The other strategy that has been tried by macros in Ireland is to appeal to craft beer drinkers by slapping “vintage” looking labels onto their bottles or bringing out a “Pale Ale” or “Winter Ale” or “Summer Special” etc. and making it look 'crafty'. They also like using the word 'crafted' in their ads. This strategy is completely missing the point. Craft beer drinkers aren’t stupid. We don’t fall for shiny labels or slogans. What we look for is taste and quality. I don’t care if you give me the most amazing label, most catchy name or some elaborate made-up story. If your beer is bland as f*ck, I’m still not gonna buy it. I’ll try it, yes. But if it tastes like water, I’m not going to pay for it. And with the standard of real Irish craft beer improving hugely in the past year again, you’ll have to come up with something outstanding to get a craft beer drinker's attention. In Ireland, this strategy has not worked very well so far. People who are already drinking craft beer don’t fall for it, and it does not seem to be too appealing to people who would usually drink beers from big corporations either.


So, is the Irish craft beer industry in danger of being highjacked by big corporations? No. The main problem the macros have remains firmly in place: they do not understand the craft beer consumer. Until they figure that out and actually start brewing something that tastes like a craft beer and not just looks like it, there is no reason to panic. The Irish craft beer industry is flourishing and will continue to do so for many years to come. When it comes to craft, quality will always prevail over quantity.


Great, but how can I make sure I’m not giving my hard-earned cash to a big corporation without knowing it, when I was actually looking to try an Irish craft beer?

The answer is the same as with any other consumer product- you need to make informed decisions. There is a huge wealth of information out there for you. The most fun way to learn about craft beer is to join a craft beer consumers or enthusiasts group like the Dublin Ladies Craft Beer Society or Beoir. Not only will you meet lots of like-minded people who share your passion, but you will also have access to a ton of insider information and you’ll have people at hand who are happy to help with any questions you may have. In addition to that, there is one thing absolutely anyone interested in Irish craft beer should do: Buy Sláinte – The Complete Guide to Irish Craft Beer and Cider. This book is a fantastic resource and tells you everything you need to know, from the history of beer, to the brewing process, glassware, beer and food pairings, and everything in between. It also contains a list of all Irish craft breweries and their details, including who owns them. It is a brilliant read and will give you a very solid foundation in all things craft beer. I can’t recommend it enough.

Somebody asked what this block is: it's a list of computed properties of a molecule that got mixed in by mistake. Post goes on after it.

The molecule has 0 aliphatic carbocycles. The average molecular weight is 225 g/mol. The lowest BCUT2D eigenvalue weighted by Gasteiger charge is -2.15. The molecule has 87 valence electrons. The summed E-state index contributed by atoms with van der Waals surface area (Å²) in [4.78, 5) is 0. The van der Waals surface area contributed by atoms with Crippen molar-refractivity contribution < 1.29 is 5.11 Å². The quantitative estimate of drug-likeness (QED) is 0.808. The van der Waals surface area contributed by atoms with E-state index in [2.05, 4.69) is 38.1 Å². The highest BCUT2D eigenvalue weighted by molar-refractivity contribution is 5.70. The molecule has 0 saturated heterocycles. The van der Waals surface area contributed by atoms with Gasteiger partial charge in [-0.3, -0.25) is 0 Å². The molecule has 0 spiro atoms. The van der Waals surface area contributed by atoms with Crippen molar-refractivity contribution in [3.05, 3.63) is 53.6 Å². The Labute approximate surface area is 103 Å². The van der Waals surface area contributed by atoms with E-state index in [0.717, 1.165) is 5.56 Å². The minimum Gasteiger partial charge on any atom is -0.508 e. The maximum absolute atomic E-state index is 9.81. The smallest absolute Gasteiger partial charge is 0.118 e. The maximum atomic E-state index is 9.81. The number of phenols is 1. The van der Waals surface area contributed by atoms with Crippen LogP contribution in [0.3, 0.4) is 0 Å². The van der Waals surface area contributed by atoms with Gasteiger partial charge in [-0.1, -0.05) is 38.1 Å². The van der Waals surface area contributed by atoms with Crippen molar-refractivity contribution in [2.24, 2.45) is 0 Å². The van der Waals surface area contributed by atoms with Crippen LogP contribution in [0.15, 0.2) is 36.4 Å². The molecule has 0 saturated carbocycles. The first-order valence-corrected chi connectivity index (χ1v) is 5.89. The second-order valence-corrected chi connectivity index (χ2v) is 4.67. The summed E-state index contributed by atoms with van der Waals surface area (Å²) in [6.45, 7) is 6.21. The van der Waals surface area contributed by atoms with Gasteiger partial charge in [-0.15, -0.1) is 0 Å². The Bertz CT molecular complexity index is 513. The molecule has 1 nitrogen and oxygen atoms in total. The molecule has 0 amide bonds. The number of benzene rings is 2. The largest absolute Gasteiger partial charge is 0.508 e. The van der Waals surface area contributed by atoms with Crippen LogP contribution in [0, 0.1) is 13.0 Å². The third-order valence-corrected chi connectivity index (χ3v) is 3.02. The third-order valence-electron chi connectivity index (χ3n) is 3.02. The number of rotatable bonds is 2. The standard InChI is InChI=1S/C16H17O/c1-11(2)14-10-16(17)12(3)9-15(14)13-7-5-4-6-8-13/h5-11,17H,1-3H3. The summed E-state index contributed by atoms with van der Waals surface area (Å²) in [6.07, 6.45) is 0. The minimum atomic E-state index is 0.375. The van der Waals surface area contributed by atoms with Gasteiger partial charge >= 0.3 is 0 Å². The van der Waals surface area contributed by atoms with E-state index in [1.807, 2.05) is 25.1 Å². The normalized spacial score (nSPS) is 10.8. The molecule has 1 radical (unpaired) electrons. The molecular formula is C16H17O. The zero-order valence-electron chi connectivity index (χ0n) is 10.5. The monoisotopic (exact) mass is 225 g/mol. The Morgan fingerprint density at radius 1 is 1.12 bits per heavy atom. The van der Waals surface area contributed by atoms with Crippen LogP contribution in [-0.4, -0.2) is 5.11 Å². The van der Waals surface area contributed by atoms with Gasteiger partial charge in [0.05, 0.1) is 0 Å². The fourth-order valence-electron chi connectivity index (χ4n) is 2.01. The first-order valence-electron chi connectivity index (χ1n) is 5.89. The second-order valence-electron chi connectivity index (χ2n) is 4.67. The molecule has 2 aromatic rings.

At the end of the day, it’s fantastic that the Irish craft beer industry has been so enormously successful that even the big guys are taking note and are starting to realise that this could turn into a real threat over the next few years. The market share is still very small at about 2%, but is set to continue to grow. This will be helped further by the good news that the amount of beer that craft breweries can produce while still paying a lower tax rate has been increased from 20,000 hectolitres to 30,000 in the last budget. The fact that big corporations are feeling the need to actually take action speaks volumes. The craft beer revolution is far from over, and it’s onwards and upwards from here!